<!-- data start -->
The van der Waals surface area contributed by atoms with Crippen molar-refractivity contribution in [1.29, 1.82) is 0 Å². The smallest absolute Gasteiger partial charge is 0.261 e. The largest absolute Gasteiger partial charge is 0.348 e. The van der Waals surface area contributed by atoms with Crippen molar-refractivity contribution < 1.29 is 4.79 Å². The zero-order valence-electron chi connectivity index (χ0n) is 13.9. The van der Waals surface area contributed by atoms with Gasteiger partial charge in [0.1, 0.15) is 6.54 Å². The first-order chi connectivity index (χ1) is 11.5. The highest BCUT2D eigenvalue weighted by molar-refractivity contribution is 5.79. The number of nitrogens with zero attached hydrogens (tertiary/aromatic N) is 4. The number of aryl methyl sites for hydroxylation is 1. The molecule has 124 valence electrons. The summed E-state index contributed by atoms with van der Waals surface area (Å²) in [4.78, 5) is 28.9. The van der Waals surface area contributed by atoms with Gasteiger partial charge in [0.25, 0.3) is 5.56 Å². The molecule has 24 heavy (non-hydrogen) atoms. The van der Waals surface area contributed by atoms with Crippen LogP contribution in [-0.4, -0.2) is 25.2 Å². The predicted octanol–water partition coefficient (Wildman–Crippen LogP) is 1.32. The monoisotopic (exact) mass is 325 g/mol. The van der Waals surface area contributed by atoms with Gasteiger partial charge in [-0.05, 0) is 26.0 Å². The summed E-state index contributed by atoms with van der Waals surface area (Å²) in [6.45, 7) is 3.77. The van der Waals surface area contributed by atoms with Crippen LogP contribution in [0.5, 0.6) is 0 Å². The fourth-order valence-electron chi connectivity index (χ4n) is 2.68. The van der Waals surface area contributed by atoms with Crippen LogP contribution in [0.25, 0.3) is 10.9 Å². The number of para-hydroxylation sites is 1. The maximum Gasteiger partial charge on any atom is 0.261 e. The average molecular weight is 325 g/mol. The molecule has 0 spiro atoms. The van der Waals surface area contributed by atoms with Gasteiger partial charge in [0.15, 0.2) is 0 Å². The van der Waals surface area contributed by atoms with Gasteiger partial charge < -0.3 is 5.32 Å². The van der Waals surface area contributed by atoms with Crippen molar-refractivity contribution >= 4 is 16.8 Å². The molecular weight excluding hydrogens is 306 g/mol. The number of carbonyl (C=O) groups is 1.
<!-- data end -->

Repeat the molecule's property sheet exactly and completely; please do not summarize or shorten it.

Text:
The van der Waals surface area contributed by atoms with Crippen molar-refractivity contribution in [1.29, 1.82) is 0 Å². The smallest absolute Gasteiger partial charge is 0.261 e. The largest absolute Gasteiger partial charge is 0.348 e. The van der Waals surface area contributed by atoms with Crippen molar-refractivity contribution < 1.29 is 4.79 Å². The zero-order valence-electron chi connectivity index (χ0n) is 13.9. The van der Waals surface area contributed by atoms with Gasteiger partial charge in [0.1, 0.15) is 6.54 Å². The first-order chi connectivity index (χ1) is 11.5. The highest BCUT2D eigenvalue weighted by molar-refractivity contribution is 5.79. The number of nitrogens with zero attached hydrogens (tertiary/aromatic N) is 4. The number of aryl methyl sites for hydroxylation is 1. The molecule has 124 valence electrons. The summed E-state index contributed by atoms with van der Waals surface area (Å²) in [4.78, 5) is 28.9. The van der Waals surface area contributed by atoms with Gasteiger partial charge in [0.25, 0.3) is 5.56 Å². The molecule has 24 heavy (non-hydrogen) atoms. The van der Waals surface area contributed by atoms with Crippen LogP contribution in [-0.4, -0.2) is 25.2 Å². The predicted octanol–water partition coefficient (Wildman–Crippen LogP) is 1.32. The monoisotopic (exact) mass is 325 g/mol. The van der Waals surface area contributed by atoms with Gasteiger partial charge in [-0.05, 0) is 26.0 Å². The summed E-state index contributed by atoms with van der Waals surface area (Å²) in [6.45, 7) is 3.77. The van der Waals surface area contributed by atoms with Crippen LogP contribution in [0.5, 0.6) is 0 Å². The fourth-order valence-electron chi connectivity index (χ4n) is 2.68. The van der Waals surface area contributed by atoms with Crippen LogP contribution in [0.25, 0.3) is 10.9 Å². The number of para-hydroxylation sites is 1. The maximum Gasteiger partial charge on any atom is 0.261 e. The average molecular weight is 325 g/mol. The molecule has 0 spiro atoms. The van der Waals surface area contributed by atoms with Gasteiger partial charge in [0.15, 0.2) is 0 Å². The van der Waals surface area contributed by atoms with Gasteiger partial charge < -0.3 is 5.32 Å². The van der Waals surface area contributed by atoms with Crippen molar-refractivity contribution >= 4 is 16.8 Å². The molecular weight excluding hydrogens is 306 g/mol. The number of carbonyl (C=O) groups is 1.